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Incisional drainage

Updated: Apr 26, 2022

You may see videos all over Instagram of post-op clients being drained during post-op massages. Literally squirting fluid out of the body onto disposable pads.

This has been mistakenly called lymphatic drainage, it's not.

There may be a few different things happening in some of these images.

Some images may be showing draining a seroma, that's not incisional drainage but needle aspiration and it should be performed by an MD/NP maybe an RN in a medical setting with appropriate biohazard medical waste collection and disposal. Since blood and body fluids are considered biomedical waste they should not be leaking or squirting out onto equipment intentionally. When traditionally performed the fluid would be excreted into a collection device like the closed syringe if it's a smaller seroma or a canister. There are state and local laws for disposing of biohazard materials and the needles need to go in sharps containers.

The other phenomenon of incisional drainage appears to be inserting an uncapped needle and performing a "milking" massage and toward the needle to allow for fluid to drain out of the body. While this technique might have some appeal to get faster results reducing the tension of edema by expressing the excessive fluids; This comes with quite a bit of risk not only for the clients but the practitioners that perform it as well.

Infection may be the biggest risk factor by creating a new opening for bacteria to enter the body. Infected surgical sites often cause failed incisions, may need explantation of devices and will prolong healing time. For clients who have surgery out of state/country, this poses even bigger strain on you financially as you may need to seek care through the hospital system or wound centers which insurance may/may not cover.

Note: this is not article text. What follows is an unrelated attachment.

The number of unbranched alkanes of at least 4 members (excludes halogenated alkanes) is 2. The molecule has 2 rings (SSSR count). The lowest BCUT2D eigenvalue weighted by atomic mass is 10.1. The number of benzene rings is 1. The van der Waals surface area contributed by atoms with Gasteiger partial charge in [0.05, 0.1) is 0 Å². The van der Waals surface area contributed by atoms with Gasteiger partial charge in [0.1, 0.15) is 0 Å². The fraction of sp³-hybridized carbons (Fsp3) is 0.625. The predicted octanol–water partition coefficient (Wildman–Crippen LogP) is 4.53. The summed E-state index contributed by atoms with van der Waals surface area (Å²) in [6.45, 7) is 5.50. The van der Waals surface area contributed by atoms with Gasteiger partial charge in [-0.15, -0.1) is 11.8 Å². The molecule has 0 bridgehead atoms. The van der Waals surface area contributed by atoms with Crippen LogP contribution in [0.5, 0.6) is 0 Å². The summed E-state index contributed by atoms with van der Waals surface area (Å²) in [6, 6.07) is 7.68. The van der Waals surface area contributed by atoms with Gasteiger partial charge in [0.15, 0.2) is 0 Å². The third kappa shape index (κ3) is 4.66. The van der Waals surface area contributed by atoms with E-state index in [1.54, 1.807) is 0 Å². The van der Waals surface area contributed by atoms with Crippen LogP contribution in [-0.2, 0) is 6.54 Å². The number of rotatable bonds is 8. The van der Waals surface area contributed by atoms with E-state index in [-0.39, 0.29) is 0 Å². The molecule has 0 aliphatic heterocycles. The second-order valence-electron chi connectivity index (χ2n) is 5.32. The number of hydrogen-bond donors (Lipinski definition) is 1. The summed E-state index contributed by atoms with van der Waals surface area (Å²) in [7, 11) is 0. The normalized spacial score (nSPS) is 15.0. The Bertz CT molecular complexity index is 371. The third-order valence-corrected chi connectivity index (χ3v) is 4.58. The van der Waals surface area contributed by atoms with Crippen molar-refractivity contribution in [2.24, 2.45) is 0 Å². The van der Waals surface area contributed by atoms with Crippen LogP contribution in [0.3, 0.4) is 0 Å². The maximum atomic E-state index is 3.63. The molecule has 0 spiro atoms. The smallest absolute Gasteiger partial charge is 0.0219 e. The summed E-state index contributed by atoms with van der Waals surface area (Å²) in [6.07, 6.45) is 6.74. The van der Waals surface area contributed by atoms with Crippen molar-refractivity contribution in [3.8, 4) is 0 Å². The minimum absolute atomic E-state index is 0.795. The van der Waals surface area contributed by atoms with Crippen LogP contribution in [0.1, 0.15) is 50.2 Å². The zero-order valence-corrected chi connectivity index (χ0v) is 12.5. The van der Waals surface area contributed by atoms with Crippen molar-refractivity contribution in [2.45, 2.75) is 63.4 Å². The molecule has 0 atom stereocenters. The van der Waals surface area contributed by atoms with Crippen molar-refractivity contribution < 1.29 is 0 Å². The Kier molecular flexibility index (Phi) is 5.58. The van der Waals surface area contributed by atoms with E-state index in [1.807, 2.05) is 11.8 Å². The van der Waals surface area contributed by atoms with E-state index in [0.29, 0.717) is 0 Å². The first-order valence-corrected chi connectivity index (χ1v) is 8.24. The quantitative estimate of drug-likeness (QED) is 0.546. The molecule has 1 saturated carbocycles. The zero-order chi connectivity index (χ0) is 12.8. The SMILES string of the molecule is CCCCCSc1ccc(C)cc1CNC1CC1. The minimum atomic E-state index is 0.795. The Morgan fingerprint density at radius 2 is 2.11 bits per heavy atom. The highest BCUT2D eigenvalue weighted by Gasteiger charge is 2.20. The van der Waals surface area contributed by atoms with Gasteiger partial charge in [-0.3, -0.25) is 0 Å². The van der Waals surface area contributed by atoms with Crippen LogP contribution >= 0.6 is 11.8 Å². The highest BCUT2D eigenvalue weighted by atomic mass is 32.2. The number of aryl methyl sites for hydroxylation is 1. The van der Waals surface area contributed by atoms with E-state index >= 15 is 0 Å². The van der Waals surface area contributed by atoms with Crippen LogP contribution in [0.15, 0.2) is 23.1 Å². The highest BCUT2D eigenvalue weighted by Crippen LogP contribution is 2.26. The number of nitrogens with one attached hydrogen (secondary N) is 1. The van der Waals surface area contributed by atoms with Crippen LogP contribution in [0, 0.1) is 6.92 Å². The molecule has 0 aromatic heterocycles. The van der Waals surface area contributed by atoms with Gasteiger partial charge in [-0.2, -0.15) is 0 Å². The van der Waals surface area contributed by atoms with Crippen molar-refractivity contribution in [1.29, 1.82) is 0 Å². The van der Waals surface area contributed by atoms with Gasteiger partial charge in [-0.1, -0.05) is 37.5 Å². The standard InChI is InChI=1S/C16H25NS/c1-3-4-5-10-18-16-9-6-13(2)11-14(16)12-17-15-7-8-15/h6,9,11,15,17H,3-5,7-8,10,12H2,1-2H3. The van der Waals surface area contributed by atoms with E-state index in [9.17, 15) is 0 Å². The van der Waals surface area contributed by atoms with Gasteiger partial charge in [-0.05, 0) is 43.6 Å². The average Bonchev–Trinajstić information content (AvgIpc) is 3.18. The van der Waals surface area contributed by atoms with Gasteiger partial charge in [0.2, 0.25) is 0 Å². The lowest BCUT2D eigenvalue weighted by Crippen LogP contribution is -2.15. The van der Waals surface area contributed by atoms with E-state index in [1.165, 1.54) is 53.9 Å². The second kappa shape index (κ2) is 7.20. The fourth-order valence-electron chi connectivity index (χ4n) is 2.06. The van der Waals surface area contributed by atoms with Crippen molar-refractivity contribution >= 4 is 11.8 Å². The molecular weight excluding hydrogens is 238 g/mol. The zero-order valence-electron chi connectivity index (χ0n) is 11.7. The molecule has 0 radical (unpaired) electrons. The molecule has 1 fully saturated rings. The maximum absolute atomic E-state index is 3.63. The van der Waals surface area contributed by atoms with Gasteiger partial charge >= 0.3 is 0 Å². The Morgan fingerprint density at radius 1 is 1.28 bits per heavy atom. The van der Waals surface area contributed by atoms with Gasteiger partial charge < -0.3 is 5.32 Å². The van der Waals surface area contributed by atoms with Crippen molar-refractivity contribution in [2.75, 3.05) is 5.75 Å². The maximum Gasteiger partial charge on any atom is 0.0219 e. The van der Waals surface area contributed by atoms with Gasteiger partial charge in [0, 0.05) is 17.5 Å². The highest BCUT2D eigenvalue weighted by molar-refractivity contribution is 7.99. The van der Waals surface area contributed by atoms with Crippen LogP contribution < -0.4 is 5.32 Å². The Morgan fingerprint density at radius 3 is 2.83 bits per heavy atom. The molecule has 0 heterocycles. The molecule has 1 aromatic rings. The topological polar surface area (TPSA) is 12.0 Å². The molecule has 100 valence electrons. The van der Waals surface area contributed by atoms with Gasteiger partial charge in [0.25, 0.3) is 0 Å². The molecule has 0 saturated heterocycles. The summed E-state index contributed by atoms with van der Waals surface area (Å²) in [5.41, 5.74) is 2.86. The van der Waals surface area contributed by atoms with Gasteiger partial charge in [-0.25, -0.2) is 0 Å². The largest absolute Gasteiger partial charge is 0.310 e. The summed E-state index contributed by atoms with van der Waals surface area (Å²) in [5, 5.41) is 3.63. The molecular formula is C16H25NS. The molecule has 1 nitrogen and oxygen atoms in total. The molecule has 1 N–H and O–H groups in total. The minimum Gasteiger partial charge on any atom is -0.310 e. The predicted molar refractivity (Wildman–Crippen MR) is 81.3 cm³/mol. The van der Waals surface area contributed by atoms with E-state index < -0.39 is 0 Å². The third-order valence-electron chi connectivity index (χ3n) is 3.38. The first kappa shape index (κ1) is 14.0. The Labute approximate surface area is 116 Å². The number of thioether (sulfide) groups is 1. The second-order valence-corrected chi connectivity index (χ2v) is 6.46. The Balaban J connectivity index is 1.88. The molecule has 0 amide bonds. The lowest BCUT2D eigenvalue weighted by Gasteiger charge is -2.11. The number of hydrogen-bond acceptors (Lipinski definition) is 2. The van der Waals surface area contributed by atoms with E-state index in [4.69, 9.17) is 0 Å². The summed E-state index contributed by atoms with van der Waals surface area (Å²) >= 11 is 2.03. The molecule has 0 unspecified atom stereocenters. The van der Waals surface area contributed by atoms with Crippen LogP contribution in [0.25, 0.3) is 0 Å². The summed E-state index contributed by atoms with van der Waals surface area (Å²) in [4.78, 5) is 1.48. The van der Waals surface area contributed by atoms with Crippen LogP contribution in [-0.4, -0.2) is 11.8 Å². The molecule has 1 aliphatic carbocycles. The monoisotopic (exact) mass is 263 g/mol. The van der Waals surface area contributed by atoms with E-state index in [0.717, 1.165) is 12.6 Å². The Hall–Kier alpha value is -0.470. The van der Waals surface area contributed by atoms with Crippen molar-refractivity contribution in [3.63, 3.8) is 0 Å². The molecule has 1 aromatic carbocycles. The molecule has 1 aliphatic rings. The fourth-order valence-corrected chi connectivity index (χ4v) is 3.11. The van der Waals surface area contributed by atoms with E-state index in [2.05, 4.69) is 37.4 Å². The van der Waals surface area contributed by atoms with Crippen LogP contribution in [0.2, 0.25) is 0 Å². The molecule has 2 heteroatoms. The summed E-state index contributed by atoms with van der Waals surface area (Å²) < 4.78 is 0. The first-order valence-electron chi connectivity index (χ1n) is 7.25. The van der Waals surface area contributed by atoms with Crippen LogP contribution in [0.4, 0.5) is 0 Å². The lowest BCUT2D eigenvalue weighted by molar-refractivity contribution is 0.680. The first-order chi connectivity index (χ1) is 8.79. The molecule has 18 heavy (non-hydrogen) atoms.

Reopening incisions also risks the cosmesis of your scar formation. The strength of the skin never completely returns to its normal strength after opening. It's always slightly weaker. Every time an area opens it is weakness stacked on top of weakness. If you go in several times for massage and are forcefully reopened to allow fluid to drain, that's going to create an even weaker point of healing. In another negative aspect, some people tend to heal with keloid or raised scars, repeated reinjury to the site may trigger keloid formation.

For the folks that perform these procedures and are not in a medical facility with biohazard waste removal protocols in place and without an MD/NP on hand to make medical recommendations, this is quite risky in my opinion. It's a liability if you cause harm to any of your clients and that course that you took for post-op certification course you took without accreditation will do little to protect you. Course creators typically warn you to check your state practice act for a reason. It's likely out of your scope of practice if you are a massage therapist to be opening the skin or managing open wounds.

As far as non-invasive ways to treat post-op swelling and seromas, there are so many ways. Swelling is limited by the foods and fluids you consume, compression, getting manual lymphatic massages, and returning to gentle activity. Seromas are often minimized by increasing compression by adding foams to the area. Kinesiotaping has helped to disperse fluid in the area. Seek drainage from an MD/NP at your primary care physician's office you are not local to your surgeon. They may be drained but they also may inject medication to prevent them from refilling. Likely compression will be recommended afterward prevent another episode.

Here is a video of taping that you can easily try at home.

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@If you are an LMT that sees clients with wound needs; Let's get connected so you're clients have access to a Certified Wound Specialist. Drop me a message at


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